Cycling Position - Event Specific

Discussion in 'Cycling Equipment' started by Danmann, Mar 16, 2009.

  1. Danmann

    Danmann New Member

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    Hopefully this is the right forum?

    I have several rides this year but one of them is a 24 hour "Le Mans" style ride; 4 riders cover 24 hours on a track.

    I'm thinking that my position on the bike will greatly affect lap times so looking for advice on how best to measure and tweak my bike. My other events are long distance multi terrain rides so comort over the proper position is likely to lead me on those ones.

    The 24hr event though is totally different - it's all about speed. Organisers have outlawed 'aero' bars so that position is sadly out.

    Anyone have good measurement guides or just advice - it would be greatly appreciated.
     
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  2. daveryanwyoming

    daveryanwyoming Well-Known Member

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    You're right, a balance of aerodynamics, sustainable power and comfort are going to be key for a long and completely flat event. Too bad aero bars are out of the question, but completely understandable for a mass start event.

    But still, the same basic fit principles apply. You're going to want to find a low but comfortable position that minimizes your frontal area with minimal impact on your ability to generate power and for an event that long (even in a tag team format) you'll have to be as comfortable as possible. A good bike fitter is probably your best bet, but assuming your seat height and setback are already dialed in you're really down to stem spacers, stem length and stem drop. Not too much you can really play with but work on developing a sustainable position that gives you a reasonably flat back and comfortable reach while riding in the drops. If you can't stay down in the drops for very long and end up riding on the tops or brake hoods for comfort then you'll want to raise and or shorten the stem till you can stay down there for extended periods. No sense in having a very aggressive front end setup if you spend most of your time riding up on the hoods.

    Anyway, I'd start by moving any stem spacers up above your stem and possibly flipping your stem upside down if you're currently running rise instead of drop. See how that feels and see if you can complete longer training rides in that position or if it's just too aggressive. Consider swapping your stem to something longer or shorter or steeper rise or steeper drop (most modern stems can be flipped to provide either rise or drop) as necessary to find comfort. Then ride the setup for several hard rides on flat courses to check comfort and test speed across known distances, basically do some mock time trials to test out various positions. Try to make these test time trials at least 20 minutes long and they don't have to be right up against your limit, but at least 90% of your best effort for the distance. These are great training and should give you plenty of time in the drops to validate your position or to uncover comfort/power loss problems.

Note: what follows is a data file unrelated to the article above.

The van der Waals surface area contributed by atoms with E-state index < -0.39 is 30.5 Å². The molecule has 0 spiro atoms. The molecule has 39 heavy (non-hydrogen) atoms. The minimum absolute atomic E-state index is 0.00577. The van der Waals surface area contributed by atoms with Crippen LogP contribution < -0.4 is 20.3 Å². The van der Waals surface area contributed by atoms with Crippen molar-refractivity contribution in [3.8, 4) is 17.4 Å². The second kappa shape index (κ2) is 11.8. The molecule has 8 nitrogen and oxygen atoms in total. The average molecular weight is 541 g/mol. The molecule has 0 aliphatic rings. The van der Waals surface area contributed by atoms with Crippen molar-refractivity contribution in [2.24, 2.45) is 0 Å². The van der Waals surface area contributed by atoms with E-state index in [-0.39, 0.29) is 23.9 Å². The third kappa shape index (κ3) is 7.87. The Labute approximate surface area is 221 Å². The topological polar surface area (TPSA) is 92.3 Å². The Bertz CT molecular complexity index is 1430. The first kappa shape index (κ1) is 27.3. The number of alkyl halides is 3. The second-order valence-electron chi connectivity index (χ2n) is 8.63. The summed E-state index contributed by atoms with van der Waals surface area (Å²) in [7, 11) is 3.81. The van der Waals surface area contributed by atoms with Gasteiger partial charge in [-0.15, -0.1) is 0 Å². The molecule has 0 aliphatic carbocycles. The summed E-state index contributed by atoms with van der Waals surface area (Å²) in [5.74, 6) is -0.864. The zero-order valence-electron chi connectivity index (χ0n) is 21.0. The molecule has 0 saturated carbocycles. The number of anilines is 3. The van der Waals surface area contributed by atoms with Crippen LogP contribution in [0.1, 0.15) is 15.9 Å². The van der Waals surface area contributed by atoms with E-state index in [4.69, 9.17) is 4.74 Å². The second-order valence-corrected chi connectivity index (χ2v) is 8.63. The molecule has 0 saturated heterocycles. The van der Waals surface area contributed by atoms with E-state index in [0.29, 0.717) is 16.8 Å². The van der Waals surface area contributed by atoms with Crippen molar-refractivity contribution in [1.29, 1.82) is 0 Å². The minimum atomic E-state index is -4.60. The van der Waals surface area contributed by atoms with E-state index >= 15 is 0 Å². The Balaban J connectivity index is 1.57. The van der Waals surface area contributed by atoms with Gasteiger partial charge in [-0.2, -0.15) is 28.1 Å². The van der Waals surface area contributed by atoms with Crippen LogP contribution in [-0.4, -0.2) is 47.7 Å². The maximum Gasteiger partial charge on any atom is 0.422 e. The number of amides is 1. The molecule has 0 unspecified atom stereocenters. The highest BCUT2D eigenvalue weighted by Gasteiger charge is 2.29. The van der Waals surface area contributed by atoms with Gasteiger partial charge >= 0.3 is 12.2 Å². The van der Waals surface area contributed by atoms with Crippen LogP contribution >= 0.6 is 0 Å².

If that doesn't all make sense then definitely contact a good local bike shop that provides fitting services and tell them what you're trying to do. A good fitter should be able to help you find an aggressive yet sustainable position.

    Good luck,
    -Dave
     
  3. 531Aussie

    531Aussie Well-Known Member

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    A few tips for riding without aero gear:

    Sosenka broke the hour record a couple of years ago. Under the relatively new laws, riders are no longer allowed to use aero stuff for this record, but he used a semi-aero helmet, a 3.2kg weighted rear wheel, and, most importantly, rode as low as he could, and with his wrists cocked inwards to keep his arms as narrow as possible.

    However, I think he said that riding with his wrists like that was the most painful part of the ride.

    BUT!!!!!.....for 6 hours, I'd say comfort has gotta come before 'aeroness'.





    [​IMG]
     
  4. swampy1970

    swampy1970 Well-Known Member

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    Do you have to do your 6 hours in one go, or do you get to split that 24hours between you in any way you like? That'll dictate significantly the answer to this question.

    Where's the event being held?
     
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